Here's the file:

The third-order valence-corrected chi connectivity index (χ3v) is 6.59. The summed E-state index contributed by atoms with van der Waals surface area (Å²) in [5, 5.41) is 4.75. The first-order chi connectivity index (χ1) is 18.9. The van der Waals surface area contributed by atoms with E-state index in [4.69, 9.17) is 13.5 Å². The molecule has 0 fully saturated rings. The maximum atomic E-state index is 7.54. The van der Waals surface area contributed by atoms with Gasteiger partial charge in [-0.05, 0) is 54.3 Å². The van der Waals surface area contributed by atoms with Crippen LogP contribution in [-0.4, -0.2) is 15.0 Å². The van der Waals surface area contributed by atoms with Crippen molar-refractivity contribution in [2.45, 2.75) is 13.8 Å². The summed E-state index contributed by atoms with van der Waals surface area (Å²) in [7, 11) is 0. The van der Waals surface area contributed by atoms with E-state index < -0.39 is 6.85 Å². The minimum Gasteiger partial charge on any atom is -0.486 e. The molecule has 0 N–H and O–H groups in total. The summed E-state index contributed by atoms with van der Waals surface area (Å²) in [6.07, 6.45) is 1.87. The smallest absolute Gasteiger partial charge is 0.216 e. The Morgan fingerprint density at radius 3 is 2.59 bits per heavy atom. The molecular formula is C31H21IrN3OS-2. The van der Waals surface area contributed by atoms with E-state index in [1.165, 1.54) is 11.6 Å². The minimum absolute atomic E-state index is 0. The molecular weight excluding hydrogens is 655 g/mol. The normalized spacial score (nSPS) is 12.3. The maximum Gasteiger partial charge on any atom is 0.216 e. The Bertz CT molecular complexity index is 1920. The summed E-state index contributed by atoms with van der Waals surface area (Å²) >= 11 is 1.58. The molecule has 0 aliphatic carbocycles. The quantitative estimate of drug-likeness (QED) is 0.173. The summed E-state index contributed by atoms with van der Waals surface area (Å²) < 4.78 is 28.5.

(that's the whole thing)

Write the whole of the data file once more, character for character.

The third-order valence-corrected chi connectivity index (χ3v) is 6.59. The summed E-state index contributed by atoms with van der Waals surface area (Å²) in [5, 5.41) is 4.75. The first-order chi connectivity index (χ1) is 18.9. The van der Waals surface area contributed by atoms with E-state index in [4.69, 9.17) is 13.5 Å². The molecule has 0 fully saturated rings. The maximum atomic E-state index is 7.54. The van der Waals surface area contributed by atoms with Gasteiger partial charge in [-0.05, 0) is 54.3 Å². The van der Waals surface area contributed by atoms with Crippen LogP contribution in [-0.4, -0.2) is 15.0 Å². The van der Waals surface area contributed by atoms with Crippen molar-refractivity contribution in [2.45, 2.75) is 13.8 Å². The summed E-state index contributed by atoms with van der Waals surface area (Å²) in [7, 11) is 0. The van der Waals surface area contributed by atoms with E-state index < -0.39 is 6.85 Å². The minimum Gasteiger partial charge on any atom is -0.486 e. The molecule has 0 N–H and O–H groups in total. The summed E-state index contributed by atoms with van der Waals surface area (Å²) in [6.07, 6.45) is 1.87. The smallest absolute Gasteiger partial charge is 0.216 e. The Morgan fingerprint density at radius 3 is 2.59 bits per heavy atom. The molecular formula is C31H21IrN3OS-2. The van der Waals surface area contributed by atoms with E-state index in [1.165, 1.54) is 11.6 Å². The minimum absolute atomic E-state index is 0. The molecular weight excluding hydrogens is 655 g/mol. The normalized spacial score (nSPS) is 12.3. The maximum Gasteiger partial charge on any atom is 0.216 e. The Bertz CT molecular complexity index is 1920. The summed E-state index contributed by atoms with van der Waals surface area (Å²) >= 11 is 1.58. The molecule has 0 aliphatic carbocycles. The quantitative estimate of drug-likeness (QED) is 0.173. The summed E-state index contributed by atoms with van der Waals surface area (Å²) < 4.78 is 28.5.